It is early days and we will not get too excited, but this is a great story.
There is research underway in Ireland by Susan O’Neill, a dog trainer. Susan is looking for more volunteers who have Type 1 diabetes to supply a breath sample to her when their blood glucose levels are low. She would like adult and children’s breaths. Ideally, the volunteers should live in Dublin/Kildare. See end of story for contact details
A major challenge for people with Type 1 Diabetes is hypoglycaemia. This is where blood glucose levels drop causing shakiness, disorientation and tiredness but also creating a risk of seizures and falling unconscious. Night time is especially worrying as it may occur while sleeping. Type 1 diabetes is where there is no protective mechanism to maintain blood glucose levels.
There is research, underway in Cambridge, UK to find a better solution such as a breath test to replace the finger prick test. The study came about because people were reporting stories of their pet dogs alerting them when they came close to having a hypoglycaemic event. A dog’s sense of smell is very strong and these stories suggested to scientists that there may be a compound produced by the human body, detectable by a dog, when blood glucose levels fall below a certain point. (<4mmol/l)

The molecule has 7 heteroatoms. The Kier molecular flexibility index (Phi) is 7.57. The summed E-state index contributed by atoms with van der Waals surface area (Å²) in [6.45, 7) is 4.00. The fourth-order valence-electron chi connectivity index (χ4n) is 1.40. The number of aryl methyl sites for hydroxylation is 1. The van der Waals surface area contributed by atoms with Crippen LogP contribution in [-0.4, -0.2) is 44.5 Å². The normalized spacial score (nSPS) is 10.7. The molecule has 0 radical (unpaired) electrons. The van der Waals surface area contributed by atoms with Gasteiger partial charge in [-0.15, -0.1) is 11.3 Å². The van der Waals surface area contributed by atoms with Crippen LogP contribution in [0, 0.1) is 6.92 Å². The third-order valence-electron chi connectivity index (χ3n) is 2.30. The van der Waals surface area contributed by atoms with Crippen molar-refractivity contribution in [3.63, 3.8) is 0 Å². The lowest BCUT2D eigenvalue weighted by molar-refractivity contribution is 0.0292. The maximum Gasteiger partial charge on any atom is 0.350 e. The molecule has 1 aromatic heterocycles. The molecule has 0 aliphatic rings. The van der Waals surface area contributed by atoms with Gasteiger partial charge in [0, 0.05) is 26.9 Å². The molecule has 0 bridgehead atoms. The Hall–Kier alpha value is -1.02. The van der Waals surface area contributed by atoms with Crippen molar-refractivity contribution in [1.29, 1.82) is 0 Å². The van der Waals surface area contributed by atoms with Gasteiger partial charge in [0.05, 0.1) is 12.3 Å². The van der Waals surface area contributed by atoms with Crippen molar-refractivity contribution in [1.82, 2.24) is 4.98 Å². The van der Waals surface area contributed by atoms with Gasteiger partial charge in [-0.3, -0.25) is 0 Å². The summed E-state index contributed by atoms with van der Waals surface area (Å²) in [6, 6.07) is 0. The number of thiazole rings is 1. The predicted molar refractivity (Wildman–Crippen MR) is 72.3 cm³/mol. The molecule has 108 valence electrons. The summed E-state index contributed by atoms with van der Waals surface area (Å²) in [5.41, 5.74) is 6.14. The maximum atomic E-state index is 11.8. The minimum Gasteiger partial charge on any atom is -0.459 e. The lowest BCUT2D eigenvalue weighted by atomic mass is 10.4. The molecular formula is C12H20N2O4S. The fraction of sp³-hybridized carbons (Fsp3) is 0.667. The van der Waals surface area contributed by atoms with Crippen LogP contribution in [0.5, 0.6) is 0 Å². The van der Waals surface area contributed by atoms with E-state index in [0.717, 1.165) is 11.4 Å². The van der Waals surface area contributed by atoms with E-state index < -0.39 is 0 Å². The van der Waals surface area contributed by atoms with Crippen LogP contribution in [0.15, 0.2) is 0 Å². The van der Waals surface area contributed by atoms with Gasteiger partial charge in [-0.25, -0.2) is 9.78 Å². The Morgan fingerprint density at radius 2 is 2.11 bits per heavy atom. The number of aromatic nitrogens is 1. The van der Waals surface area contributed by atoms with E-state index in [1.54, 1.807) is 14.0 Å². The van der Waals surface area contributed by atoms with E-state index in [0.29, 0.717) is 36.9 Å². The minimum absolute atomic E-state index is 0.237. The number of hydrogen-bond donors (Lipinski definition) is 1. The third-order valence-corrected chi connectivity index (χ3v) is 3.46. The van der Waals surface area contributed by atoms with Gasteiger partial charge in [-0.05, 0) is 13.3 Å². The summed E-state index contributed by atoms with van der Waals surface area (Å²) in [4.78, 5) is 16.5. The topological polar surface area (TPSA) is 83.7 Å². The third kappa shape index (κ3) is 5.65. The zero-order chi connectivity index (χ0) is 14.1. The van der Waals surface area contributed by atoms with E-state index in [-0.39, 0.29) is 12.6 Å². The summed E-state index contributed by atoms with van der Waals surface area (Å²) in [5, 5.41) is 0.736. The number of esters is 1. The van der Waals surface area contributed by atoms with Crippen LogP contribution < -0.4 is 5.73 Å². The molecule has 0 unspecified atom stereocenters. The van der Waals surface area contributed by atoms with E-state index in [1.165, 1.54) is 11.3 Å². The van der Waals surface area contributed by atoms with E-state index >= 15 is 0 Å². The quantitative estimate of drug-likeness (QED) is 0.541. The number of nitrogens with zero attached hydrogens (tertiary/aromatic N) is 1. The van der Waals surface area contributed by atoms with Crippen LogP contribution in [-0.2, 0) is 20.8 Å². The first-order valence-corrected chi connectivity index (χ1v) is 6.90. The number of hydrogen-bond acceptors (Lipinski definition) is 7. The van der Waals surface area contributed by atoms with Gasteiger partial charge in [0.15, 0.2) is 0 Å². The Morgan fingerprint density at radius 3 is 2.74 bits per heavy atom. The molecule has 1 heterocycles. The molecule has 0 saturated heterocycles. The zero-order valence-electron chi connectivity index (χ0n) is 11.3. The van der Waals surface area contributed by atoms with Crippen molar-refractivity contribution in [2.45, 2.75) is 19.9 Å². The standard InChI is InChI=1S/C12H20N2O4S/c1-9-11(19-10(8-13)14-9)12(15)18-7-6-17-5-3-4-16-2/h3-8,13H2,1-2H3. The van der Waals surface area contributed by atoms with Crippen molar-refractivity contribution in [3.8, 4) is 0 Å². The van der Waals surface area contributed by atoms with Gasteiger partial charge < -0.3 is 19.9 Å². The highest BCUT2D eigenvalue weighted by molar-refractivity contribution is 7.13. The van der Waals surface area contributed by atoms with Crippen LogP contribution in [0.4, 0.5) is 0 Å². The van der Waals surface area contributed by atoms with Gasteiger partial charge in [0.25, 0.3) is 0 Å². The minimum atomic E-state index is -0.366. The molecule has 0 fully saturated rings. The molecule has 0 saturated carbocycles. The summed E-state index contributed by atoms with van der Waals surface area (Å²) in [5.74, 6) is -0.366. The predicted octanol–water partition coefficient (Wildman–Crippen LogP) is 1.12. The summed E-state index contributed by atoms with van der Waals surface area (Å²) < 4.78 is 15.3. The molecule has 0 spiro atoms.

A small study involving just 8 females, (46 years+, Type 1 diabetes for 23 years+, non-smoking ) produced an early interesting finding. When humans breathe out, we exhale a number of organic volatile compounds. One compound called Isoprene, rose significantly at hypoglycaemia. No other known compound altered in the same way. Isoprene is not a new discovery, it is one of the most common volatile compounds exhaled in human breath.
Further research will try to identify why Isoprene rises. Early thoughts are that cholesterol may be involved or as blood glucose levels fall, the heart rate increases which increases blood flow and the exhalation of compounds.
If you would like to get involved, contact Susan on 086 337 1326 and she will give you all the details you need to know and the equipment needed to store the breath.